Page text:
Until you realize… the story isn’t over. You just have to turn the book upside down. When you do, the story continues. You read the book in reverse as it recounts the journey home. And all of the very same illustrations you saw before are transformed into new pictures from this new perspective.

Hidden in this simple but cleverly illustrated book is an Easter promise.

On that cold, dark morning, the women came to the tomb to hold on to what they could of a story they believed to be over. But it turns out, it isn’t. What the women and the disciples find when they summon the courage to leave the tomb is that Jesus isn’t gone. The story isn’t over. Jesus has turned the book upside down.

This is the powerful promise of that first Easter dawn—and it is our promise to take hold of this Easter day. A living Jesus who bears resurrection to this world and proclaims us the living too. The risen Jesus is in our midst, right now, this very day and moment. Not lost in death or only raised in some new kingdom beyond our knowing—but in our world. This messy, crowded, dusty, broken world. Jesus has risen and turned this world upside down.

The cornerstone promise of our faith is that one day all those who have died will be resurrected to new life and this world, God’s original creation—will be restored to wholeness. And it is true that that project is not yet complete. But it has begun. It began the moment Jesus left that tomb behind, and when we leave the tomb behind we find that that restoration, that resurrection is ongoing—it is happening even now in our midst. Jesus is among the living—and the living is us.

Some days, this is easier to believe than others. Some days, life and this world can feel like a tomb. As friends hurt, and loved ones die, and communities suffer—as violence erupts in our street and across the world—as lines blur between protectors and those we need protection from—between leaders to trust and tyrants to fear. When global violence becomes so common place that our first reaction at the news of a bombing isn’t horror but resignation, even inconvenience. When the future of our world or just our own lives looks like an abyss of uncertainty. Sometimes, it feels like all we can do is hunker down in the dark and wrap our fingers and hearts tightly around whatever pieces of love we have left to hold onto and watch the world around us shatter.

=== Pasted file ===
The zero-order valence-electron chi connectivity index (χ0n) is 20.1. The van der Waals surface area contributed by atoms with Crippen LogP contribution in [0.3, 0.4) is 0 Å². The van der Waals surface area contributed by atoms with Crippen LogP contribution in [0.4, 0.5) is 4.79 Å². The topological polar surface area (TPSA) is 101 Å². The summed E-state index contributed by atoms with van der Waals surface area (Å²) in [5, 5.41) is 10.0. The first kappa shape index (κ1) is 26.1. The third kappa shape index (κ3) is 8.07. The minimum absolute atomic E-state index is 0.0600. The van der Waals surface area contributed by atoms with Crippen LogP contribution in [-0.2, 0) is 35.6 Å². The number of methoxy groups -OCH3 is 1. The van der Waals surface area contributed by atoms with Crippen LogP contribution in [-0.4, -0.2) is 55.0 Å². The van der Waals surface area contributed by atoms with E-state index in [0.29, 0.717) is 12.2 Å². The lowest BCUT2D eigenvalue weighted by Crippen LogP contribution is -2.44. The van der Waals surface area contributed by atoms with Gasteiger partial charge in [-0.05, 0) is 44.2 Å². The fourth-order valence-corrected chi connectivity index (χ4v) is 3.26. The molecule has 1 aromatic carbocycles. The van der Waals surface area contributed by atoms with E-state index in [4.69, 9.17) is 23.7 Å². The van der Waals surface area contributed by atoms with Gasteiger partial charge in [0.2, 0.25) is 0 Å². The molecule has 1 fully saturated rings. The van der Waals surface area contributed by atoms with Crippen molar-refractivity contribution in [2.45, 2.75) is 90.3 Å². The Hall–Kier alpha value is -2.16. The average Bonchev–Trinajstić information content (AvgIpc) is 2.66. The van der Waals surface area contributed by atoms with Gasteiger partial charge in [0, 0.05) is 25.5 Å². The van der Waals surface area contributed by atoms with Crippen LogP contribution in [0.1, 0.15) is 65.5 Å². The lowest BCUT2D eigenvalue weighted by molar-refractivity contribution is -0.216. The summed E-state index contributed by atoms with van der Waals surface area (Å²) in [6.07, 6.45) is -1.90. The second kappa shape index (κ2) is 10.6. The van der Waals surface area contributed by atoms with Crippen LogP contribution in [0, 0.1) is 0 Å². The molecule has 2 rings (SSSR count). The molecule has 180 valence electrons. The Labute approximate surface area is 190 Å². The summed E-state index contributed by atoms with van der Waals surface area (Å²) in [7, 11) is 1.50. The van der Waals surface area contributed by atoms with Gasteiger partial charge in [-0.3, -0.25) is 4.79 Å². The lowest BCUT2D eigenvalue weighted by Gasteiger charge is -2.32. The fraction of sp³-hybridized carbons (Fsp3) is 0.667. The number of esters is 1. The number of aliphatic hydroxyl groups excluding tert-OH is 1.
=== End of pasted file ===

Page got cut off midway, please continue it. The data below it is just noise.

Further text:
Sometimes, the most familiar and comforting thing we can think to do is to stay in the tomb. But we don’t belong there forever. We, like Jesus, are not meant to be among the dead—we are the living.

Ours is not a world that is slowly, irrevocably breaking all around us—ours is a broken world that is always already, even now, bit by bit, being made new and whole. And we are not a people called to passively wait for some new day in some far away unknown time and place. We are harbingers of the resurrection. We are the ones who rush from the tomb to bring to this hurting world the good news that Jesus is risen and we are being raised too. Resurrection is afoot. New life is beginning in our very midst. Right now. In this world that we know. On our streets and in our houses and at our tables and even behind our locked doors and in our doubting hearts. We need only open our eyes to see it.